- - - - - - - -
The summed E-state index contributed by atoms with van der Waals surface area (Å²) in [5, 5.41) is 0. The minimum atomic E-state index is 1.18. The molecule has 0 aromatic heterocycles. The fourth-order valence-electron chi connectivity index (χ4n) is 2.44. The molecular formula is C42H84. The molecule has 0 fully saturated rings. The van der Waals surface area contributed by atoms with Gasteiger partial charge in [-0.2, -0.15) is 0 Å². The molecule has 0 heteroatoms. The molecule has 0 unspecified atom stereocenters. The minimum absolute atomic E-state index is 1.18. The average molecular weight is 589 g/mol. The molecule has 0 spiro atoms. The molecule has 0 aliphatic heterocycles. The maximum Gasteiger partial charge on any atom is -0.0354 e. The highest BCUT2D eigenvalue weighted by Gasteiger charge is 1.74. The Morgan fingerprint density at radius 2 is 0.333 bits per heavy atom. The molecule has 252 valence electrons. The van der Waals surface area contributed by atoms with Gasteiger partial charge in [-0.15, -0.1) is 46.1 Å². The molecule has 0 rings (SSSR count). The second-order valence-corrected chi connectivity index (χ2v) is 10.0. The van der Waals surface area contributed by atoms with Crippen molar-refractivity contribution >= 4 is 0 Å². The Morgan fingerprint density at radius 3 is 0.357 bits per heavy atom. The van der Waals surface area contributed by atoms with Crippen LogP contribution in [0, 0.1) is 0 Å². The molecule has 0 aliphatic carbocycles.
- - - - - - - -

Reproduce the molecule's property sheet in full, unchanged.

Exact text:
The summed E-state index contributed by atoms with van der Waals surface area (Å²) in [5, 5.41) is 0. The minimum atomic E-state index is 1.18. The molecule has 0 aromatic heterocycles. The fourth-order valence-electron chi connectivity index (χ4n) is 2.44. The molecular formula is C42H84. The molecule has 0 fully saturated rings. The van der Waals surface area contributed by atoms with Gasteiger partial charge in [-0.2, -0.15) is 0 Å². The molecule has 0 heteroatoms. The molecule has 0 unspecified atom stereocenters. The minimum absolute atomic E-state index is 1.18. The average molecular weight is 589 g/mol. The molecule has 0 spiro atoms. The molecule has 0 aliphatic heterocycles. The maximum Gasteiger partial charge on any atom is -0.0354 e. The highest BCUT2D eigenvalue weighted by Gasteiger charge is 1.74. The Morgan fingerprint density at radius 2 is 0.333 bits per heavy atom. The molecule has 252 valence electrons. The van der Waals surface area contributed by atoms with Gasteiger partial charge in [-0.15, -0.1) is 46.1 Å². The molecule has 0 rings (SSSR count). The second-order valence-corrected chi connectivity index (χ2v) is 10.0. The van der Waals surface area contributed by atoms with Crippen molar-refractivity contribution >= 4 is 0 Å². The Morgan fingerprint density at radius 3 is 0.357 bits per heavy atom. The van der Waals surface area contributed by atoms with Crippen LogP contribution in [0, 0.1) is 0 Å². The molecule has 0 aliphatic carbocycles.